The death of email marketing has been greatly exaggerated

Last but not least we arrive at email marketing, which is still the number one way to reach out to your prospects, regardless of who they happen to be or where they’re located. You may have heard that in an era of social networking, display ads and programmatic advertising, email marketing is on its way out.

I’m happy to report that it's not true.

For every $1 you spend on email marketing, you can usually expect to generate about $38 in return. Email marketing is one of the cornerstones of your customer acquisition and retention efforts. Likewise,  Forrester revealed that people are literally twice as likely to sign up for your email list as they are to contact you on Facebook.

Put all this together and you’ve got an incredible opportunity for lead generation just waiting to be taken advantage of. Even if it’s something as simple as creating a monthly newsletter (a great chance to repurpose some of that existing content you created that nobody is reading on your site), or cold emailing prospects to connect with people in a more direct way, you’d still be hard-pressed to find something more effective and immediate than email.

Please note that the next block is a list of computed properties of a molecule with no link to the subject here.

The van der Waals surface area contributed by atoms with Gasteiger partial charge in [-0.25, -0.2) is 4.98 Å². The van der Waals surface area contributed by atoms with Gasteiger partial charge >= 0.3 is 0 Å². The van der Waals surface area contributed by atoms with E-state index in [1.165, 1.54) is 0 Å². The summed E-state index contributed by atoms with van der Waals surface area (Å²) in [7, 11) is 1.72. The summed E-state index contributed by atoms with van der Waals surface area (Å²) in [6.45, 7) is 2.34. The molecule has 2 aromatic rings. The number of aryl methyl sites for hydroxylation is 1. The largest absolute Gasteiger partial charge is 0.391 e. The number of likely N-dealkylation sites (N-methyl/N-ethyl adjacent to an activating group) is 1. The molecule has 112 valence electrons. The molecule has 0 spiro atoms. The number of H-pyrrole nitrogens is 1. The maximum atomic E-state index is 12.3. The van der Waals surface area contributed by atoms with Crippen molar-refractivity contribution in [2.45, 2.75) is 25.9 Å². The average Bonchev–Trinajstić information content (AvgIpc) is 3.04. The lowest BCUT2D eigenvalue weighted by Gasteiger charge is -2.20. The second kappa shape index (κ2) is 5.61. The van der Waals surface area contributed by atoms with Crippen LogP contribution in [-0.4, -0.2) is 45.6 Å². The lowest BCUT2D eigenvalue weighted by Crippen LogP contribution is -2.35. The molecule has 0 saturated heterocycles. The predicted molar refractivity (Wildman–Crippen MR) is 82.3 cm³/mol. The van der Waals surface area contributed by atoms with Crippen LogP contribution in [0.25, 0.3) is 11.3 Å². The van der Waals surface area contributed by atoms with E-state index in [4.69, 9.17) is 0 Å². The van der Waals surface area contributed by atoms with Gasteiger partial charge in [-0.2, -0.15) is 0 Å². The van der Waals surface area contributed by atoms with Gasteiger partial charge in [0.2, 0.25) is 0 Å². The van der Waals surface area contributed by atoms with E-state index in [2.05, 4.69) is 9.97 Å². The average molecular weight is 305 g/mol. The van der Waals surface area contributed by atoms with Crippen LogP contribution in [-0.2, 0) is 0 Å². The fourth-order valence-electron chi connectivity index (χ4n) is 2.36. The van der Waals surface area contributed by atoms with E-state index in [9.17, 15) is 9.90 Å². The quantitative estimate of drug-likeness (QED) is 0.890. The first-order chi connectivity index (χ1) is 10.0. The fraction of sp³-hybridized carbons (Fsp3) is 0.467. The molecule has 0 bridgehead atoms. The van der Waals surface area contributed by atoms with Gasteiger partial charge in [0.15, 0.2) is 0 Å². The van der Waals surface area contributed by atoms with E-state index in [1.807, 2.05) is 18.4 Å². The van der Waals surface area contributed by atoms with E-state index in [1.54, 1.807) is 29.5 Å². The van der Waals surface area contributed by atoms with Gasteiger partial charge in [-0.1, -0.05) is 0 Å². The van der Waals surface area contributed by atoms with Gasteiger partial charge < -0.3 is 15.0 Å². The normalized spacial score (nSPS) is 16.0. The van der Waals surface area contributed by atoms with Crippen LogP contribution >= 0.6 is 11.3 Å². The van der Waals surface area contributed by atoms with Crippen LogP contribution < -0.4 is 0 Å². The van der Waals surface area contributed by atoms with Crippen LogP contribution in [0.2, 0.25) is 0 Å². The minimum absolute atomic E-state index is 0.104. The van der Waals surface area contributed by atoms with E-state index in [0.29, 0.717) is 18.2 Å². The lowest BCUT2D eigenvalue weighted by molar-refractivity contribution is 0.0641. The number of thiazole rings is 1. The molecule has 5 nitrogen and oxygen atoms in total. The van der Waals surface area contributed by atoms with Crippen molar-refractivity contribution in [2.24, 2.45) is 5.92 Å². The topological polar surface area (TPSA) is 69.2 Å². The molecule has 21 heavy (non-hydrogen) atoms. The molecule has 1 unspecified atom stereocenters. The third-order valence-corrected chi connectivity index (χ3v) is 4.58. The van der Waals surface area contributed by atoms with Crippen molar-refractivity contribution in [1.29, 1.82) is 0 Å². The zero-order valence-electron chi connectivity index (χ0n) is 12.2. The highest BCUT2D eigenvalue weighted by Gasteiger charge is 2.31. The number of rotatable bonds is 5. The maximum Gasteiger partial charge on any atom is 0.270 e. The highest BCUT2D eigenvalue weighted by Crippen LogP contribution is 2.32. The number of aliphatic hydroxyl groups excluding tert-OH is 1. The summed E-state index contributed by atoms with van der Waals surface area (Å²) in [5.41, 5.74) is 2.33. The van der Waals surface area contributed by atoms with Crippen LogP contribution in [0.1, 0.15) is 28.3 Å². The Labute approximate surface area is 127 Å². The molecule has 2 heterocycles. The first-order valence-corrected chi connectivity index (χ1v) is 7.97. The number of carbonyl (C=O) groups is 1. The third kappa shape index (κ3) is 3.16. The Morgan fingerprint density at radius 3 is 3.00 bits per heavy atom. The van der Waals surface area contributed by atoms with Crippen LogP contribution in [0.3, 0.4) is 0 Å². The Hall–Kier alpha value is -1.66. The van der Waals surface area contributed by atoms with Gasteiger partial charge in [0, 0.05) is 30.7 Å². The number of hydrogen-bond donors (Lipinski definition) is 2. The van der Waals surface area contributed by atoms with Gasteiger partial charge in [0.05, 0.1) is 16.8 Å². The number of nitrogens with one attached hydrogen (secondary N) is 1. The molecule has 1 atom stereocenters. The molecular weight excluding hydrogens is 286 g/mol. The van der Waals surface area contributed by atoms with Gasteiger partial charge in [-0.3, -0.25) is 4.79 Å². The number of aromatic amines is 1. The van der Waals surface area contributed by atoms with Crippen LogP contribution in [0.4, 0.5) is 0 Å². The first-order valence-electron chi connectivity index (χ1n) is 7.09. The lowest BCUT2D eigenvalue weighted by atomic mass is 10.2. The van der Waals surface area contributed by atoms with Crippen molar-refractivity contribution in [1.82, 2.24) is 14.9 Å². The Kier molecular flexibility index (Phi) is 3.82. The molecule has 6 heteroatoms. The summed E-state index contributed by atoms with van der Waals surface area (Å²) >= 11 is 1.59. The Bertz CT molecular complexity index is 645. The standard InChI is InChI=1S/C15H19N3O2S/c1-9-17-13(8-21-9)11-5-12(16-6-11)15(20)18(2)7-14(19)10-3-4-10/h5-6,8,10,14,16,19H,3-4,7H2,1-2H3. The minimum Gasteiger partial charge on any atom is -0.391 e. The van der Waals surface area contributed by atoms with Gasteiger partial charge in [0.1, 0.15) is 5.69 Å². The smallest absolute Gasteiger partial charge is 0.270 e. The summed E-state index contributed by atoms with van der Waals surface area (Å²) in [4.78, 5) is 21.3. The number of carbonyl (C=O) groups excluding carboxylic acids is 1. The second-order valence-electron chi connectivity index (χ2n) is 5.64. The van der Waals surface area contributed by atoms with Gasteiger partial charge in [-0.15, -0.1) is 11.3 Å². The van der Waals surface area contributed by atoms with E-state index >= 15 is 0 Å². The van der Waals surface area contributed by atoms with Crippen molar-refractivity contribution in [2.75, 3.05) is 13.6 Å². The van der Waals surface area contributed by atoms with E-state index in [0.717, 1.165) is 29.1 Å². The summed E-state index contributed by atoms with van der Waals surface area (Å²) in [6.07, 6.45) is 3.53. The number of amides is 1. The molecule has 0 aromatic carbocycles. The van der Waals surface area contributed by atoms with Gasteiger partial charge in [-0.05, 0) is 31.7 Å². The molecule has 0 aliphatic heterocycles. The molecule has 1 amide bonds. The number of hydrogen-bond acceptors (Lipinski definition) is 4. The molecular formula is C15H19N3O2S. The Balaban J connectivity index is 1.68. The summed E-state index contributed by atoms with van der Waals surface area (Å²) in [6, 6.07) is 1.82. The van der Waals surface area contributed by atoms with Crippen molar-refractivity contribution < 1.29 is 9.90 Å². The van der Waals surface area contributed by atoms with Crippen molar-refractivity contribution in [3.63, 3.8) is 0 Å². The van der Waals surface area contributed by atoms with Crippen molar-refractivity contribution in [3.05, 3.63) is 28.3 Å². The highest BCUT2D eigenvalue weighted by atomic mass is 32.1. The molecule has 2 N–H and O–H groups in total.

See what your web presence is missing

These are just a few of the basic ways that you can generate MSP leads online… even if nobody is going to your website. It’s not that your website is bad, it just doesn’t have a large community of visitors yet. And that’s perfectly normal.

For growing MSPs, I recommend leveraging the existing market infrastructure to get marketing messages in front of more people and generate leads. The “existing" market infrastructure refers to the industry-related websites and channels with already established communities of visitors. The IT industry touches every corner of the business world, and there are thousands–maybe millions–of high-traffic websites that cater to business owners who need your services.

If you’re looking for more such tips to pack a stronger punch with your marketing, DM on LinkedIn to open a conversation.